World War II was one time when the United States and Germany were absolutely not friends. The Nazi beliefs and the American beliefs were worlds apart. Nevertheless, not all Germans were Nazis, and hard to believe as that may be, it was true. Never was that more evident that at Castle Itter, a small fortification in Austria used by the SS during World War II as a prison for high profile detainees. On May 6, 1945, with the Third Reich collapsing against the Allied attacks, the German commander of Dachau, Wilhelm Weiter committed suicide. At that point, some of the Waffen SS soldiers retreated, and amid the chaos that followed, the opportunity presented itself, and a Yugoslav freedom fighter, Zvonimir Cuckovic, who was a prisoner at Dachau, escaped and went looking for some Allied troops to rescue the rest of the prisoners.

Hans Fuchs, who was a young student going to school nearby, remembers how Itter Castle was converted into a prison by the Nazis in 1943. He said, “We saw everything from our school window, a double barbed-wire fence…and floodlights so that the whole night was lit up like day.” Itter Castle, is an old castle, dating back to the Middle Ages. It was turned into a sub-unit of the Dachau concentration camp, and used for VIP prisoners, prominent politicians, and military figures that the Nazis wanted to use as bargaining chips. Famous prisoners there included two former prime ministers of France, Edouard Daladier and Paul Reynaud, as well as the elder sister of Gen Charles de Gaulle, Marie-Agnes Cailliau.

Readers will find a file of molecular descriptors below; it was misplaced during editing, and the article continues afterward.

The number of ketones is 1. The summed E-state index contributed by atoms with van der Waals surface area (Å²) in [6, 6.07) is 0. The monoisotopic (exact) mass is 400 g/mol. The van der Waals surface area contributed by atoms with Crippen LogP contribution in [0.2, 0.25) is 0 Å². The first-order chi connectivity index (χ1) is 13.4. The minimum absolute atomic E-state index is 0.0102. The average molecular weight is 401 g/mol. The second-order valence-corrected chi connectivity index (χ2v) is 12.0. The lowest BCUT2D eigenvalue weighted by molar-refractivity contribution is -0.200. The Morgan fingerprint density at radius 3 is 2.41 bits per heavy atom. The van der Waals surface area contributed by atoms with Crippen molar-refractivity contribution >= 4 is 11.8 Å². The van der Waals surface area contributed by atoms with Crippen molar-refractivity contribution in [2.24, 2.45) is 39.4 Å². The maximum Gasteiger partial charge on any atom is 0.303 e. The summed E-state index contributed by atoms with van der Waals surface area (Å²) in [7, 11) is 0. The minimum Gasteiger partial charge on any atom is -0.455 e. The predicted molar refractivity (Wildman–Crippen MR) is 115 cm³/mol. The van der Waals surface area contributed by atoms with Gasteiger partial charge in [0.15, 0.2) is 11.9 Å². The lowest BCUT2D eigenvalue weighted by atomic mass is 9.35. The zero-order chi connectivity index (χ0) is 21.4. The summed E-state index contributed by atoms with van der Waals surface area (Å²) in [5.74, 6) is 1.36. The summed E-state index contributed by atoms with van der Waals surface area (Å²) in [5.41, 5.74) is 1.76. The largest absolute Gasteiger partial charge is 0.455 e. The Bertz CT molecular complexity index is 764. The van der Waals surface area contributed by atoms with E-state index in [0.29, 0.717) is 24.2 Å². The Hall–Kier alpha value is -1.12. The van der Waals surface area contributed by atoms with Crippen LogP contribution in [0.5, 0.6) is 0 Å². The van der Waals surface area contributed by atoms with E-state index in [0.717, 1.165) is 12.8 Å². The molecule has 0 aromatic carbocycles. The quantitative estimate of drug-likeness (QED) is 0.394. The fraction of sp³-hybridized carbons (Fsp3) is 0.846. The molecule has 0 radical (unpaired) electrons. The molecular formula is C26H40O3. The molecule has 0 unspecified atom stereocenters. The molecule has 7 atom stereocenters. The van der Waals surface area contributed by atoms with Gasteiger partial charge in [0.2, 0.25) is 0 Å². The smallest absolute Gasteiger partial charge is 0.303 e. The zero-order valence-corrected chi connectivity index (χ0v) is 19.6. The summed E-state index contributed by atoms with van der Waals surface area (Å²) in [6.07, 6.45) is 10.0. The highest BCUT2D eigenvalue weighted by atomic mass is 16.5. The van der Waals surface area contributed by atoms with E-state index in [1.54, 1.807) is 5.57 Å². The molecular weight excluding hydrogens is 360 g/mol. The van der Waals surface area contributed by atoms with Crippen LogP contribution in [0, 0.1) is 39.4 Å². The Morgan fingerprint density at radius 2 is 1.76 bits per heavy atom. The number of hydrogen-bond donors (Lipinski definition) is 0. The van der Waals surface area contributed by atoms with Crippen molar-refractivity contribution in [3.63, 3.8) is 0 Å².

Cuckovic’s escape triggered one of the most curious battles of the conflict, but not in the way you might think. After he escaped, Cuckovic found an American armored column and got them to come with him. At the same time a Major Josef Gangl, who was an Austrian in the German Army, and had been collaborating with Austrian resistance in the closing days of the war, also intended to free the castle prisoners, but had decided instead to surrender with his men to the Americans. Gangl hated what was going on and knew that the Nazis were friends to no one. He could no longer stomach what he had been commanded to do. With the arrival of Cuckovic a hasty agreement took place. The major and his Wehrmacht troops would fight alongside the Americans against the SS guards.

The resulting battle of Castle Itter was not a major battle, just an amazing one. The SS faced not only their own countrymen and Americans, complete with a Sherman tank, but there were also Austrian partisans and French prisoners joining in. It was a wonderful show of the unifying effect the Allies had compared to the polarizing effect of the Nazis. The ensuing battle was not big, and in fact, a maximum of just 100 men were involved. Nevertheless, this battle was, without a doubt, vicious. The Sherman tank was destroyed and Major Josef Gangl was killed by a sniper. The thing that made this battle so unique, however, was that it was the only time the American army fought alongside the German army in all of World War II. The SS were handily defeated and quickly surrendered. The rest of the prisoners held at Castle Itter were released unharmed.

There have been times in many wars, when two soldiers made the conscious decision not to engage in battle, allowing both to live to fight another day. I suppose it would not be unheard of to have two opposing soldiers work together to defeat a common enemy, like maybe a bear or other wild animal, but for two army patrols of two opposing sides, to join forces against part of one sides army, is…well, unheard of. The battle at Castle Itter was just such a battle, and it is believed to be the only battle in the war in which Americans and Germans fought as allies.

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